Comparative Genomics Using DNA Arrays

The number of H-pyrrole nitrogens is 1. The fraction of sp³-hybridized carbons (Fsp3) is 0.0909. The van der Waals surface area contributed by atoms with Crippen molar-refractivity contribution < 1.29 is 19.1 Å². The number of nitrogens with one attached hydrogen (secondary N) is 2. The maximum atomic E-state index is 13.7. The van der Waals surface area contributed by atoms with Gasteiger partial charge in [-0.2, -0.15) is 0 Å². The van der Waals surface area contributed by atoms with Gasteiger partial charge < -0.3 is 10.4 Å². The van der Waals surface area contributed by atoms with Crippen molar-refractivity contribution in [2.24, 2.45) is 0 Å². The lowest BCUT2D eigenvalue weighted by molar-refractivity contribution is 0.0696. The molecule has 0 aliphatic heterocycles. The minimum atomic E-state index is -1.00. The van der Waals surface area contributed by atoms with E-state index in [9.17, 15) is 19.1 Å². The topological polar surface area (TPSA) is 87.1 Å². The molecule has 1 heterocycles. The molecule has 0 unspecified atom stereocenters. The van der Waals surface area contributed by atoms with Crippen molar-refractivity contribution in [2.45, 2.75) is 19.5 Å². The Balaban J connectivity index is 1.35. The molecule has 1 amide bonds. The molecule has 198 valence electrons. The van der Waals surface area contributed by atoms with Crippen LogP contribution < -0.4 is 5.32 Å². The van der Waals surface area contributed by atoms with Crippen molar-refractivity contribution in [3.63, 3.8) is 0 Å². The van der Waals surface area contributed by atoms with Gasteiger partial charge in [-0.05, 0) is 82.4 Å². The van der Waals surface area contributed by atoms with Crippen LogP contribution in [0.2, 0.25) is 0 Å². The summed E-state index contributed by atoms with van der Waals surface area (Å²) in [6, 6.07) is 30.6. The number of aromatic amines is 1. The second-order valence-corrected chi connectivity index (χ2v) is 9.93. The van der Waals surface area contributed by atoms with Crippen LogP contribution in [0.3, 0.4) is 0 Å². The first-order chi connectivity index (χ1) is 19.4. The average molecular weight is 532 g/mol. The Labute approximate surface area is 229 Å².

The genomes of several different pathogenic and nonpathogenic E. coli as well as those of Shigella isolates have been compared in different studies by DNA-DNA hybridization using DNA arrays. Comparative genomic hybridization using a K-12-specific array allows detection of chromosomal regions that have been replaced by acquisition and chromosomal insertion of horizontally acquired DNA and gene loss. The K-12-specific genome content of different E. coli isolates has been compared to assess the incidence of gene transfer and gene loss for E. coli genome evolution: a total of 67 events, including 37 additions and 30 deletions, were required to account for the distribution of all genes present in the chromosome of K-12 strain MG1655 [38]. The genome content of 26 different ExPEC and IPEC strains was compared using a K-12-specific array in combination with an array comprising many probes specific for virulence-associated genes of ExPEC and IPEC. The conserved chromosomal E. coli backbone was assessed to comprise about 3100 genes and the majority of variable ORFs of the K-12 genome were functionally grouped as hypothetical, unclassified, or as prophages and cell envelope genes. Analysis of the genome content using the so-called "E. coli pathoarray" revealed that many virulence-associated ORFs of ExPEC are also widespread among nonpathogenic, commensal isolates [39]. Another more recent study of 22 ExPEC, IPEC, and Shigella strains confirmed the range of order of the common backbone of the E. coli genome as estimated by Dobrindt and coworkers [39] to contain about 2800 ORFs. The mosaic distribution of absent regions indicated that the genomes of pathogenic strains were highly diversified because of insertions and deletions [40]. An array based on the E. coli K-12 genome has also been used to determine the common E. coli core gene pool in O26 verotoxigenic E. coli strains [41].

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